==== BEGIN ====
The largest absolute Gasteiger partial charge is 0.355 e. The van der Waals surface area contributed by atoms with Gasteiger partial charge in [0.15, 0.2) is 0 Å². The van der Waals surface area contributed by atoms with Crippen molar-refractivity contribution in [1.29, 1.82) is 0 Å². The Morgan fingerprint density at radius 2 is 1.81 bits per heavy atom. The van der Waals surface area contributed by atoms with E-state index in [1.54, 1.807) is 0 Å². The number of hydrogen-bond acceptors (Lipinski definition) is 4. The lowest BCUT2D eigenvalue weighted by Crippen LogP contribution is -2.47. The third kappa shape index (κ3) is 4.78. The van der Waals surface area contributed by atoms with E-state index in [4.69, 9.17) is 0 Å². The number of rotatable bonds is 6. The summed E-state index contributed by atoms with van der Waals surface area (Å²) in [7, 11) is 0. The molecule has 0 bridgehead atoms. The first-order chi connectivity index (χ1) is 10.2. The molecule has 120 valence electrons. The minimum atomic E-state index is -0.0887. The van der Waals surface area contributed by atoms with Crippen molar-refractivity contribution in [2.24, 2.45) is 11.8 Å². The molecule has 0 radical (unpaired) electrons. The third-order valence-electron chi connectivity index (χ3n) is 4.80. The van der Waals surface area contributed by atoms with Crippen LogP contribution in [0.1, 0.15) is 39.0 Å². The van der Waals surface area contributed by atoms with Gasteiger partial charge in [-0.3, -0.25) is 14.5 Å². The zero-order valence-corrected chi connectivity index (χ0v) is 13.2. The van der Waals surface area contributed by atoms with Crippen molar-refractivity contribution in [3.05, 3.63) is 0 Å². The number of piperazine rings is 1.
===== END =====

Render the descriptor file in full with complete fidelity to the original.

The largest absolute Gasteiger partial charge is 0.355 e. The van der Waals surface area contributed by atoms with Gasteiger partial charge in [0.15, 0.2) is 0 Å². The van der Waals surface area contributed by atoms with Crippen molar-refractivity contribution in [1.29, 1.82) is 0 Å². The Morgan fingerprint density at radius 2 is 1.81 bits per heavy atom. The van der Waals surface area contributed by atoms with E-state index in [1.54, 1.807) is 0 Å². The number of hydrogen-bond acceptors (Lipinski definition) is 4. The lowest BCUT2D eigenvalue weighted by Crippen LogP contribution is -2.47. The third kappa shape index (κ3) is 4.78. The van der Waals surface area contributed by atoms with E-state index in [4.69, 9.17) is 0 Å². The number of rotatable bonds is 6. The summed E-state index contributed by atoms with van der Waals surface area (Å²) in [7, 11) is 0. The molecule has 0 bridgehead atoms. The first-order chi connectivity index (χ1) is 10.2. The molecule has 120 valence electrons. The minimum atomic E-state index is -0.0887. The van der Waals surface area contributed by atoms with Crippen molar-refractivity contribution in [2.24, 2.45) is 11.8 Å². The molecule has 0 radical (unpaired) electrons. The third-order valence-electron chi connectivity index (χ3n) is 4.80. The van der Waals surface area contributed by atoms with Crippen LogP contribution in [0.1, 0.15) is 39.0 Å². The van der Waals surface area contributed by atoms with Gasteiger partial charge in [-0.3, -0.25) is 14.5 Å². The zero-order valence-corrected chi connectivity index (χ0v) is 13.2. The van der Waals surface area contributed by atoms with Crippen molar-refractivity contribution in [3.05, 3.63) is 0 Å². The number of piperazine rings is 1.